GCSE Quiz True

First rewrite the polynomial in standard form which is in descending order of exponents.

 

9+8 x^2-x^3-\cfrac{1}{2} \, x \rightarrow-x^3+8 x^2-\cfrac{1}{2} \, x+9

 

The first term in standard form is -x^3. The degree is the exponent of the first term which in this case is 3 and the leading coefficient is the coefficient of the first term which is -1.

3. Expand the polynomial and simplify.

 

(2 x-1)(2 x+5)

4x+4
GCSE Quiz False

4 x^2-5
GCSE Quiz False

4 x^2+8x-5
GCSE Quiz True

4 x^2+11x-5
GCSE Quiz False

Using a multiplication grid:

 

Polynomial 10 US

 

OR

 

You can use the distributive property:

 

Polynomial 11 US

 

First multiply 2x to 2x and +5 \rightarrow 4 x^2+10 x

 

Then multiply -1 to 2 and +5 \rightarrow -2 x-5

 

4 x^2+10 x-2 x-5,10 x and -2 x are like terms. They combine to be 8x.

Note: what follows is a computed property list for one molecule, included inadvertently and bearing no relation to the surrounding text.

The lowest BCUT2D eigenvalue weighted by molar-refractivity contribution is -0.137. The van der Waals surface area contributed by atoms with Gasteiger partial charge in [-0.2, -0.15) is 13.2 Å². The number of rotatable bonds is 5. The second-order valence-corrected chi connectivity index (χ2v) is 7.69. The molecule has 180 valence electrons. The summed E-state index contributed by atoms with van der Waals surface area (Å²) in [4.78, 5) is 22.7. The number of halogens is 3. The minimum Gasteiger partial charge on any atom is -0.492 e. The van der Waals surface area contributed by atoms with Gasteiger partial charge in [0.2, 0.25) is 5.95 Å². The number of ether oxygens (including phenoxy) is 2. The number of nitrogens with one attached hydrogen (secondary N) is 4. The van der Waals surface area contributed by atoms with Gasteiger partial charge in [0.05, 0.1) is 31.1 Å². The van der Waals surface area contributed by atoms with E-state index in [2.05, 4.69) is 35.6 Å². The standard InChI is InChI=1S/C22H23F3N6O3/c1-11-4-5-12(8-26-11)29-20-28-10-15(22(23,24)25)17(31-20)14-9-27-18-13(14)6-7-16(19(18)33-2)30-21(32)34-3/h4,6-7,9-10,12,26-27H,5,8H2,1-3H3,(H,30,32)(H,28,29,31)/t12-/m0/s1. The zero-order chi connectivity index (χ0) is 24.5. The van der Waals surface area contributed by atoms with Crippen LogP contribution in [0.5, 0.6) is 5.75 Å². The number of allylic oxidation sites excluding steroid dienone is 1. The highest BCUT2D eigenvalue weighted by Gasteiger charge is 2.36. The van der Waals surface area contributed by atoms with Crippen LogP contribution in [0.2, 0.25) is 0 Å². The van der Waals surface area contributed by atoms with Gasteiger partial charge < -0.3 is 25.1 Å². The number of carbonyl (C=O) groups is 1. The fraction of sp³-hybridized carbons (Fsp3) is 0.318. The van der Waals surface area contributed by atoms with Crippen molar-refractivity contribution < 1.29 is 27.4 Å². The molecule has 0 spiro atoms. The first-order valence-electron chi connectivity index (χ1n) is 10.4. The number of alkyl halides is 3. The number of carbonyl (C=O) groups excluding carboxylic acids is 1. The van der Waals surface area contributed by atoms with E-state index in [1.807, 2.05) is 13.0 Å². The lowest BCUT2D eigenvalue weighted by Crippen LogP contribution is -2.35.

10 x-2 x=8 x

 

The polynomial in standard form is: 4 x^2+8 x-5.

4. Expand the polynomial and simplify.

 

(4 x+3)^2

16 x^2+24 x+9
GCSE Quiz True

16 x^2+9
GCSE Quiz False

8x+6
GCSE Quiz False

16 x^2+12 x+9
GCSE Quiz False

Using the multiplication grid:

 

(4 x+3)^2=(4 x+3)(4 x+3)

 

Polynomial 12 US

 

Using the distributive property:

 

(4 x+3)^2=(4 x+3)(4 x+3)

 

Polynomial 13 US

 

First take 4x and multiply it to 4x and +3 \rightarrow 16 x^2+12 x

 

Then take 3 and multiply it to 4x and +3 \rightarrow 12x+9

 

16 x^2+12 x+12 x+9,12 x and 12 x are like terms that combine to be 24x.

 

12 x+12 x=24 x

 

The polynomial in standard form is: 16 x^2+24 x+9.

5. Expand the polynomial and simplify.

 

(x-4)(2 x+1)(3 x-2)

6x^3-25x^2+2x+8
GCSE Quiz True

6 x^3+8
GCSE Quiz False

6x-5
GCSE Quiz False

6x^3-25x^2+26x+8
GCSE Quiz False

Using the multiplication grid to expand:

 

Polynomial 14 US